Insights about the Text
Reading through the text, several commonalities stood out as the core issues encountered within the early education setting. Issues such as inadequate leadership training and teacher preparation and loss of critical dialogue and reflection, lack of linguistic and culturally sensitive practices and a disconnection between the school and family were all common and pervasive themes reflected within the experiences of the 13 leaders. The identification of critical issues within each educational setup and constant critical evaluation of educational and leadership practices is paramount towards solution-building.
Many early childhood educators immerse themselves in the classroom setup and feel ill-equipped to tackle leadership roles outside of that scope without fully realizing that they should take on a leadership role as well. (Campbell- Evans, Stamopoulos, & Maloney, 2014) As Dr. Modise (2019) stated, “The teacher is also a pedagogical leader in his/her own space where the exhibition of credible knowledge and understanding of teaching and learning in the classroom is expected. This knowledge and understanding should impact on practice positively to such an extent that it improves.” She further suggested that teachers are managers in their own classrooms and need to be able to translate this leadership into transformative and innovative practices. Meanwhile, Campbell- Evans, Stamopoulos, and Maloney (2014) stated that “Leadership in the early years of schooling will require working in professional learning communities where strong relationships are nurtured and knowledge is shared”. Critical reflection and dialogue, and continuous learning is essential for every educator and leader to cultivate. The book highlights this relevant issue and provides examples and clarity towards the actions undertaken by the early childhood leaders to address this problem.
The importance of family connections and community relationships were also highlighted by the leaders as a critical component of establishing strong, culturally relevant, linguistically responsive, and socially just education practices. Family engagement led to a stronger commitment for teachers to address social inequities in the classroom through the cultivation of a wider knowledge base, stronger understanding of cultural norms and differences, and incorporation of linguistic practices within their lessons and programs. The active participation of families in their children’s education process likewise led to a better understanding of home and family practices, encouraged the use and development of bi- or multilingualism within families, and opened up meaningful exchanges of discourse and support between the school and community. (Fehrer & Tognozzi, 2018)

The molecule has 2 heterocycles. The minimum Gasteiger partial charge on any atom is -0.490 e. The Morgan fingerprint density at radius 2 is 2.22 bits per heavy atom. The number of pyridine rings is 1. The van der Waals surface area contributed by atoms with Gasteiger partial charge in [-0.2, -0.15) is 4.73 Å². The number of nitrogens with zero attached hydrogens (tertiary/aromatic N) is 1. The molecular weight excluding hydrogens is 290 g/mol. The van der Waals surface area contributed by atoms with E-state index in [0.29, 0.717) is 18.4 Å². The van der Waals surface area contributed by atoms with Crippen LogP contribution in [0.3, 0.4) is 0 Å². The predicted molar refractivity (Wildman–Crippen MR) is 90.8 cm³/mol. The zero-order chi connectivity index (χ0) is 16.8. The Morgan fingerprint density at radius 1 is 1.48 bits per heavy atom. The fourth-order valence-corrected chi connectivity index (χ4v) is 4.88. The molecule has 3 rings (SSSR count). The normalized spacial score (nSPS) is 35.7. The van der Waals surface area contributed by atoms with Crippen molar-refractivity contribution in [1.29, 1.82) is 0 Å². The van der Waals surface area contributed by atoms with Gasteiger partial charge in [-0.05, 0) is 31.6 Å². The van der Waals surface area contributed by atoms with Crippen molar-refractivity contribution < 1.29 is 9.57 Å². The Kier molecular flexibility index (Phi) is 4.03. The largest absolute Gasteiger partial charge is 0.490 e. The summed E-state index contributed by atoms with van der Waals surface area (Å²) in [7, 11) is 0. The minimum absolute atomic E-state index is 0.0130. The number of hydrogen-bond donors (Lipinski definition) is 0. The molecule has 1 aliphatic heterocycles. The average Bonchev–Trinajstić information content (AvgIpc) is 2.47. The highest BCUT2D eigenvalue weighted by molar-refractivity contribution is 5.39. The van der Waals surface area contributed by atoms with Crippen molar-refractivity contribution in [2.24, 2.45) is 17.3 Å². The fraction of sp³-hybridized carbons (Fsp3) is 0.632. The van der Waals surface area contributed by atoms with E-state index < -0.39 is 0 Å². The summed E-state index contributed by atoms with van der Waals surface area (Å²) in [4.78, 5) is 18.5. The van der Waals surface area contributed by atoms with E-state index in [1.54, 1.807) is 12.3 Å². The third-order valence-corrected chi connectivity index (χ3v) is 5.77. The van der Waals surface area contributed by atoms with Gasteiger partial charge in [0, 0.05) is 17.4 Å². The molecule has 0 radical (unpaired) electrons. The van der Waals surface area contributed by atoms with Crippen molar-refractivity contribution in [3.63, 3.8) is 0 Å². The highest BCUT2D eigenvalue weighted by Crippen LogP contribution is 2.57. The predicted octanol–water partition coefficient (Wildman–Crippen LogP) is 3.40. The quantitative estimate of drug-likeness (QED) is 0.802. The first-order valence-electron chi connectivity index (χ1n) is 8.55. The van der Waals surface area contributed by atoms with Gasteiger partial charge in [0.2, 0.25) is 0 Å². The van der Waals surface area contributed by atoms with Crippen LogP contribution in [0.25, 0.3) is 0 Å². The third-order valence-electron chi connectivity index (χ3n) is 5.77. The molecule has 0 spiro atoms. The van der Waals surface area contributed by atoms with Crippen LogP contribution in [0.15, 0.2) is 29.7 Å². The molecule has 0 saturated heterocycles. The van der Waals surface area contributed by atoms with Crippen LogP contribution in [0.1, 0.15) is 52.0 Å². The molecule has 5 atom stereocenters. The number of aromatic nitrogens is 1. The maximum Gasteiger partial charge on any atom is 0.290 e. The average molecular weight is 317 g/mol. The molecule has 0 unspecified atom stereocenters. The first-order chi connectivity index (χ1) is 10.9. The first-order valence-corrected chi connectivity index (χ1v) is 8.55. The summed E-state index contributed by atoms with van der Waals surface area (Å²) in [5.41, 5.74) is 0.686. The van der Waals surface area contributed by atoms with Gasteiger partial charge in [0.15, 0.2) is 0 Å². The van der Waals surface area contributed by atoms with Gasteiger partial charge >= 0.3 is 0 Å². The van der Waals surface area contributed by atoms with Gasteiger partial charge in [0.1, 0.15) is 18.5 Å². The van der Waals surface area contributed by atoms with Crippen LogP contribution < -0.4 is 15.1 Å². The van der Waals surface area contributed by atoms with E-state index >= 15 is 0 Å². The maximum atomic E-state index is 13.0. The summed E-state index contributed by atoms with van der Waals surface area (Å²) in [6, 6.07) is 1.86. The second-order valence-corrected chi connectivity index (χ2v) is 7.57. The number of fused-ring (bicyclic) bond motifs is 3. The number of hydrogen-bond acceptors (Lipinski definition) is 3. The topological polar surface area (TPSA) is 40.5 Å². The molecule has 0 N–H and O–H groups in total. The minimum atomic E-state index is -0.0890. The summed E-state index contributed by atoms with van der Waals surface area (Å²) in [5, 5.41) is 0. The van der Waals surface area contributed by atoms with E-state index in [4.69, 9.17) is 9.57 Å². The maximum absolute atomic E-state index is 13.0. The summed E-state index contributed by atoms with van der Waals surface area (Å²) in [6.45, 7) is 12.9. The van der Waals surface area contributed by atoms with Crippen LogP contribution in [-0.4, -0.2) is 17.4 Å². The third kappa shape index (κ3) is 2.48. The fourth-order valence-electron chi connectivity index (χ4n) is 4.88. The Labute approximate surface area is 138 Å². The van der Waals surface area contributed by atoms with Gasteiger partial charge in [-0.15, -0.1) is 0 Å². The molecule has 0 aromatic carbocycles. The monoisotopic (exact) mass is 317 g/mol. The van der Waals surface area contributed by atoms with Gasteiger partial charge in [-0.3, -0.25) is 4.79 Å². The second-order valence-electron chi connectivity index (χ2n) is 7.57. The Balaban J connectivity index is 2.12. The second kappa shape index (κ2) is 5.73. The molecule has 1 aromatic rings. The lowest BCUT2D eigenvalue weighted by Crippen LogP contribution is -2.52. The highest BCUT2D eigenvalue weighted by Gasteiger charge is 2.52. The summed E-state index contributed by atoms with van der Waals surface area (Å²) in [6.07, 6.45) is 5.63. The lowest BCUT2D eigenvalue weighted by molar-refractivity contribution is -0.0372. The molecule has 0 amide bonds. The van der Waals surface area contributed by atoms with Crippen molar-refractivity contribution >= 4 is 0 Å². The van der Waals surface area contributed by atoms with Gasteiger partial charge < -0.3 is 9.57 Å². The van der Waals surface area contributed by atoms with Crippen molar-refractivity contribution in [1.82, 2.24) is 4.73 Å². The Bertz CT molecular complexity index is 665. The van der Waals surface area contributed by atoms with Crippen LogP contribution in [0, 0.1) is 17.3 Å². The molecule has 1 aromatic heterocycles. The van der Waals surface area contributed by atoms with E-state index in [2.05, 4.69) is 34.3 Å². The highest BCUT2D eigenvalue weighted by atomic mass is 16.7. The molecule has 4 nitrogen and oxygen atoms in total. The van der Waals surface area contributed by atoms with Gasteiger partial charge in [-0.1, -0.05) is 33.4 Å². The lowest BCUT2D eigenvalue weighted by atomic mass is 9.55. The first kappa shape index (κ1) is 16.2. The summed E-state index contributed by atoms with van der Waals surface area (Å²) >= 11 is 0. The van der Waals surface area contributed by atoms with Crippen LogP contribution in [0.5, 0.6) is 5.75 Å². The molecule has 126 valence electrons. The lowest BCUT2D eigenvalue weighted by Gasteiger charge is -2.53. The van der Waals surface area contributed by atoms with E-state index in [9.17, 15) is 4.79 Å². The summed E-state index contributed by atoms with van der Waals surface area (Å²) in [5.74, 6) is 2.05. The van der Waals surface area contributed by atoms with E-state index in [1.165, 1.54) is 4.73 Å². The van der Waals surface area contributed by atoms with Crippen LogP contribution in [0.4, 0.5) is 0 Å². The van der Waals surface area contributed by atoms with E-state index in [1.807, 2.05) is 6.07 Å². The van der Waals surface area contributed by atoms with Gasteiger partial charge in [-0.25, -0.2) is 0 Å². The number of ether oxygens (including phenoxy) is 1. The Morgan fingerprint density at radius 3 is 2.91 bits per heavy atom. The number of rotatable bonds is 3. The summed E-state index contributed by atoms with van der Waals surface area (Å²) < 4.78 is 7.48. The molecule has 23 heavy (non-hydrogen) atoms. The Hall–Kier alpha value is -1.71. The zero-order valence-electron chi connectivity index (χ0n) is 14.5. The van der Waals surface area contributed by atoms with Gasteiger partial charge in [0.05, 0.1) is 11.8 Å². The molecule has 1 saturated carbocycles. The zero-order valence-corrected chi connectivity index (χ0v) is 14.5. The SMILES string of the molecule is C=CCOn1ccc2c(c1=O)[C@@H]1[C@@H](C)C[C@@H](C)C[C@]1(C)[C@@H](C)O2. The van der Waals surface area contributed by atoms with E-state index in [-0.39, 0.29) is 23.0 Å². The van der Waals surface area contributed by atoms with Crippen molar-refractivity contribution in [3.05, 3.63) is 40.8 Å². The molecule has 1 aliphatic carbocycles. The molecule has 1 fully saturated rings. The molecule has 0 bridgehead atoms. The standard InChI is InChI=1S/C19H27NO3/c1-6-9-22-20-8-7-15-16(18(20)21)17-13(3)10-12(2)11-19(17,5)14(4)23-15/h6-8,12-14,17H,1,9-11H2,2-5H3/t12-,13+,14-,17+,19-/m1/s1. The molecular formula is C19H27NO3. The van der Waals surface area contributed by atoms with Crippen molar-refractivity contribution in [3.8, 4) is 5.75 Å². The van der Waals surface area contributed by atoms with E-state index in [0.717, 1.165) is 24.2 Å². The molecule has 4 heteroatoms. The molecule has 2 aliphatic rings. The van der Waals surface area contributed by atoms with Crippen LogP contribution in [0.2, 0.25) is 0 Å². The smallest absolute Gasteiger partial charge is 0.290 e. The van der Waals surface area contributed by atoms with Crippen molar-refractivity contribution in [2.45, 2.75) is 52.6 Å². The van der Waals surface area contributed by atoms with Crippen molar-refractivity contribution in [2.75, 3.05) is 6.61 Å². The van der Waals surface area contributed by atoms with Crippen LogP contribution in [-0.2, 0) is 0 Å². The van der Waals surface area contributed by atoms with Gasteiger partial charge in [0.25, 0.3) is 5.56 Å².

Conclusion and Recommendation
Much has been written about leadership practices in teaching and administration, and while many textbooks attempt to explain and expound upon theories of leadership using a pedagogical or academic tone, there has been a gap in literature targeted specifically to the field of early childhood education. This book addresses this lack and infuses itself with one critical element that sets it apart from books about leadership theories and strategies – HEART.
The inspiring narratives of how the 13 early childhood leaders rose above challenges and took a stand for the youngest members of our society rise up like a shining beacon of hope that we, as educators and leaders, can take as examples on how to address inequities and issues in our own classrooms and institutions. While majority of the narratives contained in the book showcased similar themes, and parallel philosophies, the various strategies employed by the leaders speak of innovation, foresight, and perseverance. The redundancy of these cyclical themes within the narratives served to impress further upon the reader the pervasive effect of the social constricts which are unjustly imposed upon our youngest learners and the community at large.
The book successfully showcases the inspirational stories of leadership and courage by people who chose to actively take a stand for those who cannot yet make their voices heard. The strategies discussed in the book were practical, realistic, and impassioned with commitment to social justice. The book likewise provides a balanced accounting of pedagogical leadership theories and critical self-reflection practices. Moreover, the narratives provided an urgently needed accounting of the real problems encountered by educators and administrators. Education majors, pre-service teachers, practicing educators, and administrators can all benefit from reading this book as a valuable resource to their own teaching and leadership ideologies.